You don’t have to want to go into criminal work to enjoy mock trial either. Mock trial sees a variety of different types of problems, both civil and criminal, and several students involved don’t plan to be litigators at all after graduation. The competition coming up this month is a civil labor/employment problem, and the experience is largely structured the same way regardless of the topic of the trial. The benefits of Mock Trial are tangible either way. I feel like I have a leg up in my evidence class since we work with the federal rules, and the advocacy and quick strategic thinking is great practice.

As the semester winds down, I find myself already excited to begin competing again in the Spring (not that I am ready for Spring just yet- I’m looking forward to a nice vacation in the meantime). I look forward to honing my skills even more, and of course to winning more cases.

Exploring New England

BU attracts students from all over the U.S. and across the globe. I chose BU not only for its great academic programs, but also for its location in a major city…. and in a region that I had always wanted to explore: the northeast. Some students are from here; others intend to remain here after graduation. But for those who plan to return to their “home state,” these three years are a great opportunity to see places and do things that normally we’d have to fly or drive long distances to experience.

Boston has much to offer, but so do surrounding areas. If you like (not too strenuous) hiking, you can take the Orange Line and short cab ride to get to the Middlesex Fells. I’d also highly recommend taking a trip up to Bar Harbor and Acadia National Park in Maine. To relax in the summer, there are beaches all along the coast (I go to Nahant Beach because it’s close to my home, but I heard Gloucester has nice beaches). And of course there’s also Cape Cod, Nantucket, and Martha’s Vineyard.

History buffs can walk the Freedom Trail in Boston, but it’s just a short drive to Old Sturbridge Village (a recreation of a 1830’s village). There are also historic homes to tour, such as the Sleeper-McCann house in Gloucester or the Seven Gables House in Salem. Portsmouth, NH has Strawbery Banke (yes, that is actually how it’s spelled) which has historic homes from various eras, all in one area.

Famous music artists stop in Boston, and the Boston Symphony is amazing… especially in the Hatch Shell by the Charles. But there’s also live music in Portland, ME… Rockport, MA has the beautiful Shalin Liu concert hall overlooking the ocean …and Providence, RI has WaterFire (each weekend in the summer they light flames across the water and play music outdoors).

And for students from warmer climates, the time at BU is a great time to enjoy the winter! There are all kinds of winter activities in New Hampshire: skiing, snow-tubing, snow-shoeing, dog sleds, sleigh rides, etc.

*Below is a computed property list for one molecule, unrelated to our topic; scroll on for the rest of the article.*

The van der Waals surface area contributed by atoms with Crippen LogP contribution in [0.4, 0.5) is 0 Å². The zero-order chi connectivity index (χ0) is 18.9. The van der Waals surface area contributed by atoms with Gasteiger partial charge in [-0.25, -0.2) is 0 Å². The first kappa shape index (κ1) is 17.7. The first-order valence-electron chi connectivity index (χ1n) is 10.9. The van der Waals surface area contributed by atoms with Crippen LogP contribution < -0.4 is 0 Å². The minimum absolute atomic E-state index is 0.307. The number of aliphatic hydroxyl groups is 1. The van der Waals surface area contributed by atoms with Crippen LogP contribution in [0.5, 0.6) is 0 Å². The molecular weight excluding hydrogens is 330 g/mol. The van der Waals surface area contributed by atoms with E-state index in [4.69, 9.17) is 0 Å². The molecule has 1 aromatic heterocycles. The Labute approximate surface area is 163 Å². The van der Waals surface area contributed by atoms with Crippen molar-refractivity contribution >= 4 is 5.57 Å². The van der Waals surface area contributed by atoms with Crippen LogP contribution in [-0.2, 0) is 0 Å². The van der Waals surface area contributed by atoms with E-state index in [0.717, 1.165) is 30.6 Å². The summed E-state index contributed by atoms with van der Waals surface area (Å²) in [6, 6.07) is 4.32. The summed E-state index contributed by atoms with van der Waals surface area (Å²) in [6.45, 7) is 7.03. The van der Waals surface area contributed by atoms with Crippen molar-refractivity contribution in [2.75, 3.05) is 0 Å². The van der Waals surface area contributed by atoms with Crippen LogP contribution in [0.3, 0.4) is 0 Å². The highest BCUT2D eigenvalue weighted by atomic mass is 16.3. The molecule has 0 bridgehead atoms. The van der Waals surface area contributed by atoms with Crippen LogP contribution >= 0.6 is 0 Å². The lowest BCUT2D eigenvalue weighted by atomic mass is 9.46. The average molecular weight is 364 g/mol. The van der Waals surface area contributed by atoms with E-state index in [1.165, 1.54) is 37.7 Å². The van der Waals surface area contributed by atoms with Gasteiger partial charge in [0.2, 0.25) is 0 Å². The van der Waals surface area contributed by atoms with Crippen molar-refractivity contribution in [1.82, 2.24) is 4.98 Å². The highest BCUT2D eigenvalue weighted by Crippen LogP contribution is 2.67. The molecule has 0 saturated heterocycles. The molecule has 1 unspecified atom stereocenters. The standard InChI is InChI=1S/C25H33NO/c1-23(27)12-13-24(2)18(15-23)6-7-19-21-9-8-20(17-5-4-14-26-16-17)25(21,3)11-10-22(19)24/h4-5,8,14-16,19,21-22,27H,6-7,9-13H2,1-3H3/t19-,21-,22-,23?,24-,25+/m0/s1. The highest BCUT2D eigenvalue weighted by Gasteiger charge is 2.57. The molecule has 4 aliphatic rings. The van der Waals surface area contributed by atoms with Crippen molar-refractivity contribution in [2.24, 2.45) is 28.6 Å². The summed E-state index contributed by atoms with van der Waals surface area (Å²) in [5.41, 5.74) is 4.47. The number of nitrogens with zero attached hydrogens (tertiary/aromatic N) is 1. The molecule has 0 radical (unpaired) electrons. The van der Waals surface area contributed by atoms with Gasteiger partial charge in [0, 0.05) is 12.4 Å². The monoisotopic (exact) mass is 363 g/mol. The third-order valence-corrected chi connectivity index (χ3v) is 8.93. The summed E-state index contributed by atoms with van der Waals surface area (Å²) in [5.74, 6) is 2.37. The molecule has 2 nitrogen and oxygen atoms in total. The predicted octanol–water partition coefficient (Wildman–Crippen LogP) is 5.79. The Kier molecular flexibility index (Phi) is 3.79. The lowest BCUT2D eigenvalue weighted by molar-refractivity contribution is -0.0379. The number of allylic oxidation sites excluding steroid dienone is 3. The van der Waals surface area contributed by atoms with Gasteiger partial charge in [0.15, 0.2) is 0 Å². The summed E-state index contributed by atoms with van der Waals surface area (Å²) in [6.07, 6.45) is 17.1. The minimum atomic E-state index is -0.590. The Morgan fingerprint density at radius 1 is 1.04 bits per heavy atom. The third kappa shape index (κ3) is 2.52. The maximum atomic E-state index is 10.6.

Even if you don’t have a car, you can rent a car or ask a friend to drive. Commuter rails, buses, and trains connect much of the northeast. I’ve even heard that you can bicycle through most of it too.

Unfortunately, I haven’t yet had the opportunity to see Vermont or drive up to Montreal. Those are definitely on my list of things to do during 3L year!

Finding your Sweet Spot

My decision to attend law school came after a long process of trial and error. In kindergarten, when everyone was deciding between being a princess or a rock star, I knew I was going to grow up to be a veterinarian. From the age of five years old, I was convinced I would spend my life saving animals and held firmly to that conviction my entire academic career. In middle school, when I realized I enjoyed English way more than Science, I still wanted to be a vet. In high school, when I excelled at research and writing over calculus and chemistry, I still knew I was going to be a vet. When I got to college and declared as an Animal Biology major, I thought I was well on my way to a Doctor of Veterinary Medicine degree. Even when I despised every single class required of my major, I still considered veterinary medicine the only career for me. It’s been 18 years since I decided I would be a vet and I’m now almost halfway done with law school.

One of the most frustrating things in life is struggling or failing to accomplish something you whole-heartedly want to do. For as long as I can even remember I have loved animals and have been devoted to caring for them. The happiest day of my life was the day I finally got my first dog. I’ve spent countless hours volunteering at animal shelters and even graduated high school as a certified Veterinary Assistant. However, once I began college, I realized no amount of passion for animals could replace the vital component of the ability to succeed in science courses. So, I decided to pursue my second greatest passion: reading, writing, and learning. It was with this decision that I finally found my sweet spot, which led to law school.

Although deep down I will always wish I could have been a vet, I have no regrets in pursuing a career in the law. Law school is, without a doubt, one of the hardest experiences I have yet to face; everyday presents a new obstacle or struggle to overcome. In fact, I was convinced my first year of law school was going to be a repeat of my Animal Biology major: a long, laborious struggle that ultimately ended in tears and defeat. But I pushed through and now, in my second year, I yet again found my sweet spot. I’m taking classes in subjects I care about, writing interesting papers for seminar courses, and participating in fun extracurricular clubs.

These days, I look back on my Animal Biology major and failed veterinary career fondly. Though I may not be a vet, I’ll still always love and care for animals with the same passion and conviction I’ve had my entire life. Yet, I’m thankful I made the decision to pursue something I truly excel in and enjoy. I realize struggling and failure are just a part of life and, eventually, you’ll always find your sweet spot.